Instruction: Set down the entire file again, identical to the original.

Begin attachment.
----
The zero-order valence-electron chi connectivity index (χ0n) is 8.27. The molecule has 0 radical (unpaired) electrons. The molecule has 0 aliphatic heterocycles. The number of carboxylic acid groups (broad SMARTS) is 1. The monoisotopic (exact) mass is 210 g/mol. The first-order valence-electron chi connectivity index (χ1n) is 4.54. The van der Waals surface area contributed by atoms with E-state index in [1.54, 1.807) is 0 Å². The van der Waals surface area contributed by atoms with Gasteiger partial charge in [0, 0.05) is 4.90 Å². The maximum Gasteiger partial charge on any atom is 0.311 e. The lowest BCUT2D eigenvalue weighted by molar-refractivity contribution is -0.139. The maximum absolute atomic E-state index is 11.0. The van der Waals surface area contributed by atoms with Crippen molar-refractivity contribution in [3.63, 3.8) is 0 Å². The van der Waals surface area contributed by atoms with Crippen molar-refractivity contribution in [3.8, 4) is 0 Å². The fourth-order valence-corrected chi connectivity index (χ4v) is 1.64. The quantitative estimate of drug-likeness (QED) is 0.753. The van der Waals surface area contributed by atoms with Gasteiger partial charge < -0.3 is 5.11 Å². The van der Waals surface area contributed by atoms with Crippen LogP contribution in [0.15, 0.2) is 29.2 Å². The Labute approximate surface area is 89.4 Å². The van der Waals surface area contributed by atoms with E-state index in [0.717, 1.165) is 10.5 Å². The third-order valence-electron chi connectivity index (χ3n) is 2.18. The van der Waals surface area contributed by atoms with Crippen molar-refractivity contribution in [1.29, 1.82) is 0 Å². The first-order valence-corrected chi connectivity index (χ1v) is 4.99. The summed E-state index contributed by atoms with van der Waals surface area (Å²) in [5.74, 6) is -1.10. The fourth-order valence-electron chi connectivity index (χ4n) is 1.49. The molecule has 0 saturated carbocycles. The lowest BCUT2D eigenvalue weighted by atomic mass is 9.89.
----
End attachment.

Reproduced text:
The zero-order valence-electron chi connectivity index (χ0n) is 8.27. The molecule has 0 radical (unpaired) electrons. The molecule has 0 aliphatic heterocycles. The number of carboxylic acid groups (broad SMARTS) is 1. The monoisotopic (exact) mass is 210 g/mol. The first-order valence-electron chi connectivity index (χ1n) is 4.54. The van der Waals surface area contributed by atoms with E-state index in [1.54, 1.807) is 0 Å². The van der Waals surface area contributed by atoms with Gasteiger partial charge in [0, 0.05) is 4.90 Å². The maximum Gasteiger partial charge on any atom is 0.311 e. The lowest BCUT2D eigenvalue weighted by molar-refractivity contribution is -0.139. The maximum absolute atomic E-state index is 11.0. The van der Waals surface area contributed by atoms with Crippen molar-refractivity contribution in [3.63, 3.8) is 0 Å². The van der Waals surface area contributed by atoms with Crippen molar-refractivity contribution in [3.8, 4) is 0 Å². The fourth-order valence-corrected chi connectivity index (χ4v) is 1.64. The quantitative estimate of drug-likeness (QED) is 0.753. The van der Waals surface area contributed by atoms with Gasteiger partial charge < -0.3 is 5.11 Å². The van der Waals surface area contributed by atoms with Crippen LogP contribution in [0.15, 0.2) is 29.2 Å². The Labute approximate surface area is 89.4 Å². The van der Waals surface area contributed by atoms with E-state index in [0.717, 1.165) is 10.5 Å². The third-order valence-electron chi connectivity index (χ3n) is 2.18. The van der Waals surface area contributed by atoms with Crippen molar-refractivity contribution in [1.29, 1.82) is 0 Å². The first-order valence-corrected chi connectivity index (χ1v) is 4.99. The summed E-state index contributed by atoms with van der Waals surface area (Å²) in [5.74, 6) is -1.10. The fourth-order valence-electron chi connectivity index (χ4n) is 1.49. The molecule has 0 saturated carbocycles. The lowest BCUT2D eigenvalue weighted by atomic mass is 9.89.